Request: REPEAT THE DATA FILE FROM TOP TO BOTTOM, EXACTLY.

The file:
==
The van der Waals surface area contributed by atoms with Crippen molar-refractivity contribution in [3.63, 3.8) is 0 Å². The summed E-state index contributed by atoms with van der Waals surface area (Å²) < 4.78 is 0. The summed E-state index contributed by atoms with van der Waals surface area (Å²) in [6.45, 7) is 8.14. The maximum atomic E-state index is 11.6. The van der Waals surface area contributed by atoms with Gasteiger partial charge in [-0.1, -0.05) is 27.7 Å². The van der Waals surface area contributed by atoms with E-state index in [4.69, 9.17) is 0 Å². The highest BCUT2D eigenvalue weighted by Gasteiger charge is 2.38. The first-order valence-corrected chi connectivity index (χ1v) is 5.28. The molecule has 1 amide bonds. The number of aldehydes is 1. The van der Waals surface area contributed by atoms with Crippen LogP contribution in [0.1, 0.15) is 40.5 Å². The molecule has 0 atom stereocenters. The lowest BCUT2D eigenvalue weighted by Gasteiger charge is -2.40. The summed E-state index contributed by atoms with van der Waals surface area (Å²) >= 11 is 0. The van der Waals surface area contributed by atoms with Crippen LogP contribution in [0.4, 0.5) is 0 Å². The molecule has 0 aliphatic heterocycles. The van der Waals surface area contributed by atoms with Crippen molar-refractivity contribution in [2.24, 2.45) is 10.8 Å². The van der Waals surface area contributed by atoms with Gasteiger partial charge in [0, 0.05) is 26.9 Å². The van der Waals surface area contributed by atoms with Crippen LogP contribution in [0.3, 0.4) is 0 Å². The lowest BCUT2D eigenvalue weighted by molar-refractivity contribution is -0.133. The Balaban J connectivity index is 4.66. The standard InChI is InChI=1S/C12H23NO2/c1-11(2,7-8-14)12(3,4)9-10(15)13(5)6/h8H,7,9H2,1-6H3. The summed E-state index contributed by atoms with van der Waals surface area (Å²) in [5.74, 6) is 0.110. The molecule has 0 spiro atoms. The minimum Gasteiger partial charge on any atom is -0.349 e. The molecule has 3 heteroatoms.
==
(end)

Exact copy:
The van der Waals surface area contributed by atoms with Crippen molar-refractivity contribution in [3.63, 3.8) is 0 Å². The summed E-state index contributed by atoms with van der Waals surface area (Å²) < 4.78 is 0. The summed E-state index contributed by atoms with van der Waals surface area (Å²) in [6.45, 7) is 8.14. The maximum atomic E-state index is 11.6. The van der Waals surface area contributed by atoms with Gasteiger partial charge in [-0.1, -0.05) is 27.7 Å². The van der Waals surface area contributed by atoms with E-state index in [4.69, 9.17) is 0 Å². The highest BCUT2D eigenvalue weighted by Gasteiger charge is 2.38. The first-order valence-corrected chi connectivity index (χ1v) is 5.28. The molecule has 1 amide bonds. The number of aldehydes is 1. The van der Waals surface area contributed by atoms with Crippen LogP contribution in [0.1, 0.15) is 40.5 Å². The molecule has 0 atom stereocenters. The lowest BCUT2D eigenvalue weighted by Gasteiger charge is -2.40. The summed E-state index contributed by atoms with van der Waals surface area (Å²) >= 11 is 0. The van der Waals surface area contributed by atoms with Crippen LogP contribution in [0.4, 0.5) is 0 Å². The molecule has 0 aliphatic heterocycles. The van der Waals surface area contributed by atoms with Crippen molar-refractivity contribution in [2.24, 2.45) is 10.8 Å². The van der Waals surface area contributed by atoms with Gasteiger partial charge in [0, 0.05) is 26.9 Å². The van der Waals surface area contributed by atoms with Crippen LogP contribution in [0.3, 0.4) is 0 Å². The lowest BCUT2D eigenvalue weighted by molar-refractivity contribution is -0.133. The Balaban J connectivity index is 4.66. The standard InChI is InChI=1S/C12H23NO2/c1-11(2,7-8-14)12(3,4)9-10(15)13(5)6/h8H,7,9H2,1-6H3. The summed E-state index contributed by atoms with van der Waals surface area (Å²) in [5.74, 6) is 0.110. The molecule has 0 spiro atoms. The minimum Gasteiger partial charge on any atom is -0.349 e. The molecule has 3 heteroatoms.